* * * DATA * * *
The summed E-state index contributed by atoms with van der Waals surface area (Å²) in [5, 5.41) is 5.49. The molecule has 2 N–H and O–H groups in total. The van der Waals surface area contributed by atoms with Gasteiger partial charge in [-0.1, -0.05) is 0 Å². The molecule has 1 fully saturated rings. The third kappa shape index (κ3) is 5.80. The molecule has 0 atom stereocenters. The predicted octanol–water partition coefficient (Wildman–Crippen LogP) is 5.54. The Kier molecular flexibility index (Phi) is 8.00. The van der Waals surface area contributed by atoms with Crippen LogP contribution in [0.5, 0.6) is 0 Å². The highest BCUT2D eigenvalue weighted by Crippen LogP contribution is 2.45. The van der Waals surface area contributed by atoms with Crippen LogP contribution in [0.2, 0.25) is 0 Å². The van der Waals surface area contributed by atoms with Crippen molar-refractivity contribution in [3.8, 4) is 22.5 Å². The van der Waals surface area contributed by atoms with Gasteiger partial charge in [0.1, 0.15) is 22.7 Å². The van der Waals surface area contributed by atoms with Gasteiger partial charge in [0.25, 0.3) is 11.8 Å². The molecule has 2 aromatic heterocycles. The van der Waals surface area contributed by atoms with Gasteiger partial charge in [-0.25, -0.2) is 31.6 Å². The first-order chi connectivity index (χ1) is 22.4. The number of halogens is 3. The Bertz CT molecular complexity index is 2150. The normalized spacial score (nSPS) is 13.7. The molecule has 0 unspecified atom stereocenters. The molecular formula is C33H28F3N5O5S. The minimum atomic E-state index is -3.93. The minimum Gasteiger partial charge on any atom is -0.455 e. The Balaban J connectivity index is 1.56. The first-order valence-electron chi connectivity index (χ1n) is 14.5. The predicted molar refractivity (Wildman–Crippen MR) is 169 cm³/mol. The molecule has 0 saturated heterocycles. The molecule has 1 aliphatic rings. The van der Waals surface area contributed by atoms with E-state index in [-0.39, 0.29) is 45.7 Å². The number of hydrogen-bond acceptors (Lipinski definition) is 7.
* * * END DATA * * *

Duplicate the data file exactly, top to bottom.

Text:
The summed E-state index contributed by atoms with van der Waals surface area (Å²) in [5, 5.41) is 5.49. The molecule has 2 N–H and O–H groups in total. The van der Waals surface area contributed by atoms with Gasteiger partial charge in [-0.1, -0.05) is 0 Å². The molecule has 1 fully saturated rings. The third kappa shape index (κ3) is 5.80. The molecule has 0 atom stereocenters. The predicted octanol–water partition coefficient (Wildman–Crippen LogP) is 5.54. The Kier molecular flexibility index (Phi) is 8.00. The van der Waals surface area contributed by atoms with Crippen LogP contribution in [0.5, 0.6) is 0 Å². The highest BCUT2D eigenvalue weighted by Crippen LogP contribution is 2.45. The van der Waals surface area contributed by atoms with Crippen LogP contribution in [0.2, 0.25) is 0 Å². The van der Waals surface area contributed by atoms with Crippen molar-refractivity contribution in [3.8, 4) is 22.5 Å². The van der Waals surface area contributed by atoms with Gasteiger partial charge in [0.1, 0.15) is 22.7 Å². The van der Waals surface area contributed by atoms with Gasteiger partial charge in [0.25, 0.3) is 11.8 Å². The molecule has 2 aromatic heterocycles. The van der Waals surface area contributed by atoms with Gasteiger partial charge in [-0.25, -0.2) is 31.6 Å². The first-order chi connectivity index (χ1) is 22.4. The number of halogens is 3. The Bertz CT molecular complexity index is 2150. The normalized spacial score (nSPS) is 13.7. The molecule has 0 unspecified atom stereocenters. The molecular formula is C33H28F3N5O5S. The minimum atomic E-state index is -3.93. The minimum Gasteiger partial charge on any atom is -0.455 e. The Balaban J connectivity index is 1.56. The first-order valence-electron chi connectivity index (χ1n) is 14.5. The predicted molar refractivity (Wildman–Crippen MR) is 169 cm³/mol. The molecule has 0 saturated heterocycles. The molecule has 1 aliphatic rings. The van der Waals surface area contributed by atoms with E-state index in [-0.39, 0.29) is 45.7 Å². The number of hydrogen-bond acceptors (Lipinski definition) is 7.